This advanced data analytics tool enables us to track every single flight versus schedule and to understand and improve our refuelling performance and adjust where necessary.

In addition, while most of the industry assesses single-site performance using data analytics at a site level, this is an industry-first solution that tracks fuelling performance across different locations and enables benchmarking and identification of overarching trends to identify efficiency improvement opportunities for our customers.

Moreover, OTP Analytics also tracks and records how many flights which arrive late are refuelled by Shell in time to catch up and take off on schedule.

Connecting apron to office

Whether it’s face timing a loved one on the other side of the world or holding a board meeting by video conference, one of most valued ways technology continues to benefit our daily lives is through enabling communication.

And this is also the case for airside operations where there is great potential in digitalising communication between pilot and fuel operator.


That’s why we made a huge step towards Shell Aviation’s vision of fully digitised operations by introducing Shell SkyPad, connecting our operators who provide the fuel on the apron with office staff and customers throughout the fuelling process.

Our complete and fully integrated solution links the tablet to a cloud-based computer platform, simplifying and speeding up critical aspects of the refuelling process, as well as reducing administration and human error.

Most importantly, it is safe to be used anywhere on the apron, anywhere in the world: from the most niche airports to some of the world’s largest, where multiple refuelling trucks and data sources need to be captured.

Costs associated with staff currently dealing with reconciliations and handling of invoicing errors or data accuracy issues can currently cost airlines up to $250,000 annually.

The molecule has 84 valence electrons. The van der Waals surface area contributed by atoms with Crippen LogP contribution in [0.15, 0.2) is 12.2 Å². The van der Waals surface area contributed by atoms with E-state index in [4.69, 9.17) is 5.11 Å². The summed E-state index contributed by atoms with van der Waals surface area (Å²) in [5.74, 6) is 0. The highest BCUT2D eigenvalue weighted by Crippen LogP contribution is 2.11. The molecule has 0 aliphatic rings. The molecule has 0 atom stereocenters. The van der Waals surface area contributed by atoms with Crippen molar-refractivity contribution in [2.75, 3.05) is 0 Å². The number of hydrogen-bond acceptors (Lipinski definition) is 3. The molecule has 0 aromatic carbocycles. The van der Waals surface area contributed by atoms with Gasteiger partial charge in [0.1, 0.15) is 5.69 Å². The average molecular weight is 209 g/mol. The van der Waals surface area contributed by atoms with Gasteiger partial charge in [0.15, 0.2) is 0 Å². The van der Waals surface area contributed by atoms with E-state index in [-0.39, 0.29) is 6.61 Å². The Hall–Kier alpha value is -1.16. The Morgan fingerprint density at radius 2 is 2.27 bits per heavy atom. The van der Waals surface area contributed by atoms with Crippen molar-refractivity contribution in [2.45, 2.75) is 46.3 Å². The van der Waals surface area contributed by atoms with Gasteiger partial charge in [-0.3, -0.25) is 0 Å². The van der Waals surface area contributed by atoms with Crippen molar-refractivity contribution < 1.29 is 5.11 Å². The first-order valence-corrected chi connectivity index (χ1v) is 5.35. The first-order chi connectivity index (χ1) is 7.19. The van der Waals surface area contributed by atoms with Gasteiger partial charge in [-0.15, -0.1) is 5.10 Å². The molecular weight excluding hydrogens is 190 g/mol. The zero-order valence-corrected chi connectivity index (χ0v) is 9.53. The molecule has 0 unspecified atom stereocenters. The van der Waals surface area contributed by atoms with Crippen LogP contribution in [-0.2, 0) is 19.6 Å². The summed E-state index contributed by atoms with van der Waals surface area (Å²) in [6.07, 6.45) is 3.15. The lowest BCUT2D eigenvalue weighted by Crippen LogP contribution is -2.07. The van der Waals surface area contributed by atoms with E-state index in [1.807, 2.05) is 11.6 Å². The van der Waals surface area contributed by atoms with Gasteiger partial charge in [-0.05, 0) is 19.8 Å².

By harnessing technology at the most pivotal point of refuelling and replacing manual, paper-based systems and processes, this helps us to tap into the unlocked potential to maximise efficiency and accuracy across all aspects from refuelling to billing.

This also helps us to achieve smoother and safer operations for our airline customers, supporting their financial performance as well as helping them to keep their own customers’ happy due to flights remaining on schedule.

Supporting growth with digital tech

Whether it is improving passenger experience through a terminal or safety on the apron, digital tech has the potential to address both legacy and contemporary challenges in airport operations.

And with the rise in air passenger demand over the coming years likely to present a whole new range of considerations for airport operations, the benefits that digital technologies will deliver will only increase in tandem.

As we continue to respond to the unprecedented growth and the challenges that may come our way, we continue to see this as an opportunity for the industry, enabled by digitalisation and collaboration.

• Thomas Boer is Shell Aviation’s chief operating officer.